German firms deeply unhappy with Hungary policy drift, says survey
BUDAPEST, April 16 — Two thirds of German and Austrian companies in Hungary are “strongly dissatisfied” with government economic policy and its rating as a destination for investment has slumped, a survey showed today.
The poll by the German Chamber of Commerce in Hungary showed that overall 87 per cent of investors were discontented with two years of aggressive government policymaking which has slapped huge windfall taxes on several sectors.
Germany has been the biggest source of foreign investment in Hungary's export-driven economy, now on the brink of recession, and the country is striving to keep money flowing in as a legal row with Brussels blocks the start of talks on financing from the IMF and European Union.
The survey showed that Hungary has slipped back to 10th place on the regional list of German companies' favourite investment destinations, from a ranking of fourth only a year ago.
“Practically, none of the (200) participants expressed satisfaction,” the Chamber said in its report. “All business branches share this view, with minor deviations.”
Prime Minister Viktor Orban's conservative government has implemented the EU's biggest bank levy, windfall crisis taxes on the telecoms, retail and energy sectors, and a $13 billion (RM39 billion) nationalisation of private pension assets.
A scheme which allowed foreign currency borrowers to repay their mortgages at exchange rates well below market rates has also caused huge losses to banks, stifling lending.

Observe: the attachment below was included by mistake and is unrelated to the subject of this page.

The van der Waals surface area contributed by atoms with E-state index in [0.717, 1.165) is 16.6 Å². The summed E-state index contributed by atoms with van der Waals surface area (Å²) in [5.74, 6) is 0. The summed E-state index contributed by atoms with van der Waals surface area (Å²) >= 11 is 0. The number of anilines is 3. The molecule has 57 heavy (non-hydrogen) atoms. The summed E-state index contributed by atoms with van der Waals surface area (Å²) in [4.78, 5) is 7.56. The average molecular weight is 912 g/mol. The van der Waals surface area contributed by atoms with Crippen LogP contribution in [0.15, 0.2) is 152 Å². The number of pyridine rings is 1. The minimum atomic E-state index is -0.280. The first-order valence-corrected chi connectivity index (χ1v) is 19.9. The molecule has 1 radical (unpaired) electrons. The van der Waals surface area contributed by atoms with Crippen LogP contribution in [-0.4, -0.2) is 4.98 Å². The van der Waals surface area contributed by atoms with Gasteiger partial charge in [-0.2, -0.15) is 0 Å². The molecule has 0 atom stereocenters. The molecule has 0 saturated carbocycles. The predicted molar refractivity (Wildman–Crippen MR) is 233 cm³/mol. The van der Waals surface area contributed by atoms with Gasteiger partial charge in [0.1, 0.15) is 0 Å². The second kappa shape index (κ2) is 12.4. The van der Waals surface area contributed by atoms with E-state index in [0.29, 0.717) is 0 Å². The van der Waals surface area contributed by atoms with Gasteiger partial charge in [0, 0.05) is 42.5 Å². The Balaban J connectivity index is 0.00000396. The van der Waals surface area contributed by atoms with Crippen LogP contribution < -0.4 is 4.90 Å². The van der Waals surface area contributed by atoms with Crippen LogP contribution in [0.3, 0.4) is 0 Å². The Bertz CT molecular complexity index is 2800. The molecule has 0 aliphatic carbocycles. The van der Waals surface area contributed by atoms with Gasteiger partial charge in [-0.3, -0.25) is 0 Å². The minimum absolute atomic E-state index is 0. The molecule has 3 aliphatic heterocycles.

The sectors most hit are dominantly foreign-owned.
The German Chamber said about a quarter of the participants in its survey were from European countries other than Germany, mostly Austria, and they shared the opinion of German firms.
The Chamber added that the crisis taxes contributed to a 14 per cent fall in investments in the telecoms sector, and an 18 percent drop in investments in the financial sectors last year.
The automotive industry has not been hit by windfall taxes, and a new 800 million euro factory by Daimler may even help Hungary avoid recession this year. That came on top of a plant expansion by Audi.
In the survey 71 per cent of companies said they would again choose Hungary's as an investment target, down from 83 per cent in 2011, but a record high 29 per cent said they would go to a different country. In the previous survey only 17 per cent said they would go elsewhere.
This does not mean that these firms plan to leave the country in the short term but “is a warning sign ... showing that new and new efforts are needed to keep the country attractive,” the Chamber said.
68 per cent of participants said Hungary's economic situation was “bad”, compared with 44 per cent in 2011. — Reuters